978-1-57322-120-7 / 9781573221207

Shakespeare: The Invention of the Human


Publisher:Riverhead Hardcover



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About the book:

Ben Jonson claimed of his great rival Shakespeare that his art was not of an age but for all time. While this timeless approach to Shakespeare has become deeply unfashionable in recent years, riding over the horizon to rescue the Bard from the fiendish clutches of political correctness comes Harold Bloom, fresh from defending and defining The Western Canon back in 1994.

Shakespeare: The Invention of the Human is not simply a passionate defence of Shakespeare from what Bloom sees as the horrors of the "School of Resentment"--namely feminist, materialist and historicist accounts of the Bard. Bloom argues that Shakespeare, "by inventing what has become the most accepted mode for representing character and personality in language, thereby invented the human as we know it". So forget Marlowe or Jonson (dismissed on the first page), or even Michelangelo (although his Sistine Chapel adorns the book's dustjacket). Returning to the character analysis of his beloved Dr Johnson and A C Bradley, Bloom offers a play-by-play account of how Shakespeare defines the category of the human as we understand it, which is personified for Bloom by the characters of Hamlet and Falstaff (Bloom's self-confessed role model).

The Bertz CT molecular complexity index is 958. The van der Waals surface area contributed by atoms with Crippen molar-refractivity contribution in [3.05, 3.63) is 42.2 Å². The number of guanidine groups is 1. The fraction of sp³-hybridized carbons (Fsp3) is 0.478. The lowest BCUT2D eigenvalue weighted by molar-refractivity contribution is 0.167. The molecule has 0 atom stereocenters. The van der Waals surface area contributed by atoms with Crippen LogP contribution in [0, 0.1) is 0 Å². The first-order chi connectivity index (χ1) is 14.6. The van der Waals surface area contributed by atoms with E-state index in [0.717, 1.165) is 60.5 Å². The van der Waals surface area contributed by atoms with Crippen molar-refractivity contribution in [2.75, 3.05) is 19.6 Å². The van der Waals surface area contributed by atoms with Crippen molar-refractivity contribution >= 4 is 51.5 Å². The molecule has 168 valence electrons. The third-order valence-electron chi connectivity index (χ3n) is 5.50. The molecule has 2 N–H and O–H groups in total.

The result is at turns fascinating, controversial, provocative and downright bizarre. There are some wonderfully aphoristic insights: Rosalind (alongside Cleopatra one of the few female characters given much space in Bloom's argument) is "Jane Austen to Falstaff's Samuel Johnson", whilst Leontes in A Winter's Tale is "an Othello who is his own Iago". But the sheer scale of Bloom's central claim, reiterated again and again, leaves the book feeling repetitious and in thrall to its own verbal fireworks, which are often substituted for any sustained analysis of the originality of Shakespeare's language. This is a pity as so much space is given up throughout the book to wonderful passages from the plays.

Bloom's book should be welcomed for injecting debate and controversy into some of the prevailing orthodoxies of current Shakespeare criticism. But would a book whose author gleefully endorsed a colleague's horrified response that it would put Shakespeare studies back a hundred years have been welcomed by the visionary and forward-looking Bard? --Jerry Brotton

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